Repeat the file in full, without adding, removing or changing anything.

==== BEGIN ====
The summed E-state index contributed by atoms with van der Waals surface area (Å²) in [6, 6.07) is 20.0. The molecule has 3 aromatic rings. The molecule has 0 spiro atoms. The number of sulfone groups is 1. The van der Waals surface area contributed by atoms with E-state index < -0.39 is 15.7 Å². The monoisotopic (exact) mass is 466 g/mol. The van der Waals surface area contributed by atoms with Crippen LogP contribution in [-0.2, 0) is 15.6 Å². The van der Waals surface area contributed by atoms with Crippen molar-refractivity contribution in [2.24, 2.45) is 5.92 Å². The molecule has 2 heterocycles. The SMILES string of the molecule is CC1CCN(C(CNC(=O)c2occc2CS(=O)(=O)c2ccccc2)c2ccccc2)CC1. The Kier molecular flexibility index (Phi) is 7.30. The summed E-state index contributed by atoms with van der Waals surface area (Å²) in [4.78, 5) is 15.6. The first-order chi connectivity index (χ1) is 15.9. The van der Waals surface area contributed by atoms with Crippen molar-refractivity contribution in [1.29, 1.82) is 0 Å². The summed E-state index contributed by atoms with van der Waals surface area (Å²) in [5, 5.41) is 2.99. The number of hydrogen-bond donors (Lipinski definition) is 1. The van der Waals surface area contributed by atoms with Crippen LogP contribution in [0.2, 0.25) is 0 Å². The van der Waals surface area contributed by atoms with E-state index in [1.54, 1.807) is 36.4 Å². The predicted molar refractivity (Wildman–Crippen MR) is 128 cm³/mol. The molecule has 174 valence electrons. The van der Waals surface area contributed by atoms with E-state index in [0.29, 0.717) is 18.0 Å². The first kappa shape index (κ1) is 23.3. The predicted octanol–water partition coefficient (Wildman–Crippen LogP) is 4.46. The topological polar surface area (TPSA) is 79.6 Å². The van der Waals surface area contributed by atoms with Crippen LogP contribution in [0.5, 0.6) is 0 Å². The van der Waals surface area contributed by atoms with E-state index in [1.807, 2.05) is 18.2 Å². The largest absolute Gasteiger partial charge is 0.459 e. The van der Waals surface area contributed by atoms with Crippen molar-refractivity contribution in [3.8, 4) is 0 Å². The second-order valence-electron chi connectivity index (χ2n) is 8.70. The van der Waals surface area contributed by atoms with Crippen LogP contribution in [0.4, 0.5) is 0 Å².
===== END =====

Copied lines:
The summed E-state index contributed by atoms with van der Waals surface area (Å²) in [6, 6.07) is 20.0. The molecule has 3 aromatic rings. The molecule has 0 spiro atoms. The number of sulfone groups is 1. The van der Waals surface area contributed by atoms with E-state index < -0.39 is 15.7 Å². The monoisotopic (exact) mass is 466 g/mol. The van der Waals surface area contributed by atoms with Crippen LogP contribution in [-0.2, 0) is 15.6 Å². The van der Waals surface area contributed by atoms with Crippen molar-refractivity contribution in [2.24, 2.45) is 5.92 Å². The molecule has 2 heterocycles. The SMILES string of the molecule is CC1CCN(C(CNC(=O)c2occc2CS(=O)(=O)c2ccccc2)c2ccccc2)CC1. The Kier molecular flexibility index (Phi) is 7.30. The summed E-state index contributed by atoms with van der Waals surface area (Å²) in [4.78, 5) is 15.6. The first-order chi connectivity index (χ1) is 15.9. The van der Waals surface area contributed by atoms with Crippen molar-refractivity contribution in [1.29, 1.82) is 0 Å². The summed E-state index contributed by atoms with van der Waals surface area (Å²) in [5, 5.41) is 2.99. The number of hydrogen-bond donors (Lipinski definition) is 1. The van der Waals surface area contributed by atoms with Crippen LogP contribution in [0.2, 0.25) is 0 Å². The van der Waals surface area contributed by atoms with E-state index in [1.54, 1.807) is 36.4 Å². The predicted molar refractivity (Wildman–Crippen MR) is 128 cm³/mol. The molecule has 174 valence electrons. The van der Waals surface area contributed by atoms with E-state index in [0.29, 0.717) is 18.0 Å². The first kappa shape index (κ1) is 23.3. The predicted octanol–water partition coefficient (Wildman–Crippen LogP) is 4.46. The topological polar surface area (TPSA) is 79.6 Å². The van der Waals surface area contributed by atoms with Crippen LogP contribution in [0.5, 0.6) is 0 Å². The van der Waals surface area contributed by atoms with E-state index in [1.807, 2.05) is 18.2 Å². The largest absolute Gasteiger partial charge is 0.459 e. The van der Waals surface area contributed by atoms with Crippen molar-refractivity contribution in [3.8, 4) is 0 Å². The second-order valence-electron chi connectivity index (χ2n) is 8.70. The van der Waals surface area contributed by atoms with Crippen LogP contribution in [0.4, 0.5) is 0 Å².